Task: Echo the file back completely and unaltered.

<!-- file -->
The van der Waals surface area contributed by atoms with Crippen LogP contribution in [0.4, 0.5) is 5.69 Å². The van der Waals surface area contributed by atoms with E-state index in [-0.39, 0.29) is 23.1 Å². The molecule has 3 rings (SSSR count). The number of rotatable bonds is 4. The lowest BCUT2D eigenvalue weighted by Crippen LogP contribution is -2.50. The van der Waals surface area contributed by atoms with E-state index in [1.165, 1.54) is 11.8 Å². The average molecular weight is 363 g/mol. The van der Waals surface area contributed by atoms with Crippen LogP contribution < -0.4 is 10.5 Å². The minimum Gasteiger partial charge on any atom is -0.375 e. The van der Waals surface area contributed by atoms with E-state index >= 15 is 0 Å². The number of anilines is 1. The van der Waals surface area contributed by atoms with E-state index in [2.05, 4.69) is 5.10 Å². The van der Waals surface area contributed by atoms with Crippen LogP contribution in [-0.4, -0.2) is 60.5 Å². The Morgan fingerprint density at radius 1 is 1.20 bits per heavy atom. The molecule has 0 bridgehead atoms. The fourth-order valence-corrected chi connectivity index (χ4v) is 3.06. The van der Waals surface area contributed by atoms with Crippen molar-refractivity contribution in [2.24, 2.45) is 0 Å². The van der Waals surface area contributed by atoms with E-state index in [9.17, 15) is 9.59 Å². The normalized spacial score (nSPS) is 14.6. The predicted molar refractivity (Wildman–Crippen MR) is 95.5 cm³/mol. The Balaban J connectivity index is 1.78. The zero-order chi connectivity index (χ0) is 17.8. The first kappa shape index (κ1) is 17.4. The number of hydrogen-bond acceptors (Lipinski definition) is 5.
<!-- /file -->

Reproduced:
The van der Waals surface area contributed by atoms with Crippen LogP contribution in [0.4, 0.5) is 5.69 Å². The van der Waals surface area contributed by atoms with E-state index in [-0.39, 0.29) is 23.1 Å². The molecule has 3 rings (SSSR count). The number of rotatable bonds is 4. The lowest BCUT2D eigenvalue weighted by Crippen LogP contribution is -2.50. The van der Waals surface area contributed by atoms with E-state index in [1.165, 1.54) is 11.8 Å². The average molecular weight is 363 g/mol. The van der Waals surface area contributed by atoms with Crippen LogP contribution < -0.4 is 10.5 Å². The minimum Gasteiger partial charge on any atom is -0.375 e. The van der Waals surface area contributed by atoms with E-state index >= 15 is 0 Å². The number of anilines is 1. The van der Waals surface area contributed by atoms with E-state index in [2.05, 4.69) is 5.10 Å². The van der Waals surface area contributed by atoms with Crippen LogP contribution in [-0.4, -0.2) is 60.5 Å². The Morgan fingerprint density at radius 1 is 1.20 bits per heavy atom. The molecule has 0 bridgehead atoms. The fourth-order valence-corrected chi connectivity index (χ4v) is 3.06. The van der Waals surface area contributed by atoms with Crippen molar-refractivity contribution in [2.24, 2.45) is 0 Å². The van der Waals surface area contributed by atoms with E-state index in [9.17, 15) is 9.59 Å². The normalized spacial score (nSPS) is 14.6. The predicted molar refractivity (Wildman–Crippen MR) is 95.5 cm³/mol. The Balaban J connectivity index is 1.78. The zero-order chi connectivity index (χ0) is 17.8. The first kappa shape index (κ1) is 17.4. The number of hydrogen-bond acceptors (Lipinski definition) is 5.